Crypto Regulation Delays May Benefit Underlying Tech Says SEC ‘Crypto Mom’

North America Regulations United States
A United States Securities and Exchange Commission (SEC) official talking up benefits of delays in cryptocurrency regulations? It has to be “Crypto Mom” the SEC Commissioner otherwise know as Hester Peirce.
Maciek Klimowicz
Written by Maciek Klimowicz

A United States Securities and Exchange Commission (SEC) official talking up the benefits of delays in cryptocurrency regulations? It has to be “Crypto Mom”.

That’s the nickname SEC commissioner Hester Peirce is widely known by in the crypto-community, following her opposition against her employer’s decision to reject a bitcoin exchange-traded fund (ETF) proposal by the Winkelvoss twins.

Pierce’s latest comments, delivered during in a talk on the issues of state regulation at the University of Missouri School of Law, further cement her pro-cryptocurrency reputation.

During the talk, Pierce pointed to the upside of delays in delivering cryptocurrency regulations, saying that they might allow the technology to mature.

“Delay in drawing clear lines may actually allow more freedom for the technology to come into its own,” she said.

She added that technological innovation associated with cryptocurrencies can be enabled without compromising investors’ safety and the order, efficiency, and fairness of the cryptocurrency market. And further argued that overregulation makes it impossible for some projects to progress within the current legal framework.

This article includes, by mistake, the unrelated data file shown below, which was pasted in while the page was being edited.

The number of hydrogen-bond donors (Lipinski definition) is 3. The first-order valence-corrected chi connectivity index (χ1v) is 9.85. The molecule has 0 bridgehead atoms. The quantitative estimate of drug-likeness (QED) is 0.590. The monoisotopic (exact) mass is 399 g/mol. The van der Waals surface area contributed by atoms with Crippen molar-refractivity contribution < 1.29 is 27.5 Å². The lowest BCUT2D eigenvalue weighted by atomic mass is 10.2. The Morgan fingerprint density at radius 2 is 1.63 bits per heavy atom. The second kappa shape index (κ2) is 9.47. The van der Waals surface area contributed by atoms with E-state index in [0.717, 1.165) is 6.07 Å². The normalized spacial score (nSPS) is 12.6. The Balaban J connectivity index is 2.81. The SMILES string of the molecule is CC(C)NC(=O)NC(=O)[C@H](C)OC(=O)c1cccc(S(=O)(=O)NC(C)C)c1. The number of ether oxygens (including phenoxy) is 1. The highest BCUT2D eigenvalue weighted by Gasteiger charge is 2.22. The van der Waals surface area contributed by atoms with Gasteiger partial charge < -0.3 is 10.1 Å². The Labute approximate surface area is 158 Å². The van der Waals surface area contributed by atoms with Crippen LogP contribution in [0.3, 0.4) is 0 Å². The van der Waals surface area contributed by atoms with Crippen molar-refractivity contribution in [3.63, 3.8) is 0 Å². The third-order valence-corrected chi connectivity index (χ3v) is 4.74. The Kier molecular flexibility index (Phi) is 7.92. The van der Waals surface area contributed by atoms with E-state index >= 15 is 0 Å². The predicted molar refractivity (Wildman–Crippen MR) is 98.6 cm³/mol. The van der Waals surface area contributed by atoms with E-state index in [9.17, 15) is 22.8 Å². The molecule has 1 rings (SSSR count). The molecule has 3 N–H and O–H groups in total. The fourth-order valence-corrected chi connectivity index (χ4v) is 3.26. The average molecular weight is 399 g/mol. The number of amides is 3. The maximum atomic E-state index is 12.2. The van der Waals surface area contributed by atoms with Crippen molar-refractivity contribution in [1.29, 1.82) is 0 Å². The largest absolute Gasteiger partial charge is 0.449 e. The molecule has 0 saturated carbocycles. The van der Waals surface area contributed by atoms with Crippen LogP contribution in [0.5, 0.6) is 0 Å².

Pierce also spoke against the SEC’s hesitant approach to crypto projects, saying that “at times we seem to be equally impulsive in running away from anything labeled crypto. We owe it to investors to be careful, but we also owe it to them not to define their investment universe with our preferences.”

According to Peirce, the best approach US Congress might take towards cryptocurrencies could be to treat them as an entirely separate asset class. This tactic is the backbone of the “Token Taxonomy Act” bill introduced in the House of Representatives in December 2018, which seeks an amendment to the Securities Act of 1933 and the Securities Act of 1934, to exclude cryptocurrencies from the securities definition.

About the author

Maciek Klimowicz

Maciek Klimowicz

A seasoned writer and editor with 10 years of experience in a variety of print and online media. Recognizing the transformative potential of the blockchain technology, Maciek has now put his pen to work to explore the key issues of this fast-evolving sector. Contact him on [email protected].

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